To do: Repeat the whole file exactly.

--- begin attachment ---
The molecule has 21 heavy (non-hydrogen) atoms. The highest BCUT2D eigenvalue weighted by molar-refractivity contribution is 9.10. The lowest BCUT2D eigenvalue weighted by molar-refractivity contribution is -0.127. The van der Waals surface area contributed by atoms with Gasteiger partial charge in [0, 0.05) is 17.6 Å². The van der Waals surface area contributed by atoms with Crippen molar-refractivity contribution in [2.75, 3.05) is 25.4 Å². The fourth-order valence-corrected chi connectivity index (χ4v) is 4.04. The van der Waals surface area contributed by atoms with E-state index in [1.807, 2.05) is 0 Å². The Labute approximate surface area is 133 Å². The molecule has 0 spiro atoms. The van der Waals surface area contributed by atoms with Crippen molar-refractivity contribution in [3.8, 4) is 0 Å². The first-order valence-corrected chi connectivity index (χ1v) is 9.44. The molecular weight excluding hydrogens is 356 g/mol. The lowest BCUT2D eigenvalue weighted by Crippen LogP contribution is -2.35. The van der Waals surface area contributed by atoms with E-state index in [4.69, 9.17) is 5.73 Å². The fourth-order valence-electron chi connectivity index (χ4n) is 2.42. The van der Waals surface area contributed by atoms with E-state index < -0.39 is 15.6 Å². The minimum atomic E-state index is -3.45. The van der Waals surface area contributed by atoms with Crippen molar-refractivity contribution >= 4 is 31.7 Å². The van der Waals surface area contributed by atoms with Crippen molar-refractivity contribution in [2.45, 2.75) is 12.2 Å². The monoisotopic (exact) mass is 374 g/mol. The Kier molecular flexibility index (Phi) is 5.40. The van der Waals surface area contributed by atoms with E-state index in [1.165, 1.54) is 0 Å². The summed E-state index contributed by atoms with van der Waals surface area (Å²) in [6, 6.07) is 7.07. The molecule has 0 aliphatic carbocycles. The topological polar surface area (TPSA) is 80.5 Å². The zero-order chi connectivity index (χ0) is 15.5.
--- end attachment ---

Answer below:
The molecule has 21 heavy (non-hydrogen) atoms. The highest BCUT2D eigenvalue weighted by molar-refractivity contribution is 9.10. The lowest BCUT2D eigenvalue weighted by molar-refractivity contribution is -0.127. The van der Waals surface area contributed by atoms with Gasteiger partial charge in [0, 0.05) is 17.6 Å². The van der Waals surface area contributed by atoms with Crippen molar-refractivity contribution in [2.75, 3.05) is 25.4 Å². The fourth-order valence-corrected chi connectivity index (χ4v) is 4.04. The van der Waals surface area contributed by atoms with E-state index in [1.807, 2.05) is 0 Å². The Labute approximate surface area is 133 Å². The molecule has 0 spiro atoms. The van der Waals surface area contributed by atoms with Crippen molar-refractivity contribution in [3.8, 4) is 0 Å². The first-order valence-corrected chi connectivity index (χ1v) is 9.44. The molecular weight excluding hydrogens is 356 g/mol. The lowest BCUT2D eigenvalue weighted by Crippen LogP contribution is -2.35. The van der Waals surface area contributed by atoms with E-state index in [4.69, 9.17) is 5.73 Å². The fourth-order valence-electron chi connectivity index (χ4n) is 2.42. The van der Waals surface area contributed by atoms with E-state index < -0.39 is 15.6 Å². The minimum atomic E-state index is -3.45. The van der Waals surface area contributed by atoms with Crippen molar-refractivity contribution >= 4 is 31.7 Å². The van der Waals surface area contributed by atoms with Crippen molar-refractivity contribution in [2.45, 2.75) is 12.2 Å². The monoisotopic (exact) mass is 374 g/mol. The Kier molecular flexibility index (Phi) is 5.40. The van der Waals surface area contributed by atoms with E-state index in [1.165, 1.54) is 0 Å². The summed E-state index contributed by atoms with van der Waals surface area (Å²) in [6, 6.07) is 7.07. The molecule has 0 aliphatic carbocycles. The topological polar surface area (TPSA) is 80.5 Å². The zero-order chi connectivity index (χ0) is 15.5.